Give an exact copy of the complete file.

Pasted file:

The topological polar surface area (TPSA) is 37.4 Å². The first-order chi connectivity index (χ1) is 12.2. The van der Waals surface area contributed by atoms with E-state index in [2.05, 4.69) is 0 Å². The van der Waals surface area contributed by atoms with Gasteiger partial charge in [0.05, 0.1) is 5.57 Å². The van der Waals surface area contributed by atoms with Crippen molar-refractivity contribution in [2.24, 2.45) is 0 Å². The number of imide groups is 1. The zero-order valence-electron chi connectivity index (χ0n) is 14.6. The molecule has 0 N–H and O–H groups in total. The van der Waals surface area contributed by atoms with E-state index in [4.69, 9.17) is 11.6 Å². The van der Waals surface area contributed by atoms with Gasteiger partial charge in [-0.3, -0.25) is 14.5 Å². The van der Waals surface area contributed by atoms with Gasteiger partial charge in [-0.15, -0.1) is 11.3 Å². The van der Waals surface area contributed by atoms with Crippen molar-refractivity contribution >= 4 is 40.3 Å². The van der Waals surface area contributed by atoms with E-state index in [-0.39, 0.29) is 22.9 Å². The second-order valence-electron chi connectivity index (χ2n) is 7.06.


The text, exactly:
The topological polar surface area (TPSA) is 37.4 Å². The first-order chi connectivity index (χ1) is 12.2. The van der Waals surface area contributed by atoms with E-state index in [2.05, 4.69) is 0 Å². The van der Waals surface area contributed by atoms with Gasteiger partial charge in [0.05, 0.1) is 5.57 Å². The van der Waals surface area contributed by atoms with Crippen molar-refractivity contribution in [2.24, 2.45) is 0 Å². The number of imide groups is 1. The zero-order valence-electron chi connectivity index (χ0n) is 14.6. The molecule has 0 N–H and O–H groups in total. The van der Waals surface area contributed by atoms with E-state index in [4.69, 9.17) is 11.6 Å². The van der Waals surface area contributed by atoms with Gasteiger partial charge in [-0.3, -0.25) is 14.5 Å². The van der Waals surface area contributed by atoms with Gasteiger partial charge in [-0.15, -0.1) is 11.3 Å². The van der Waals surface area contributed by atoms with Crippen molar-refractivity contribution >= 4 is 40.3 Å². The van der Waals surface area contributed by atoms with E-state index in [-0.39, 0.29) is 22.9 Å². The second-order valence-electron chi connectivity index (χ2n) is 7.06.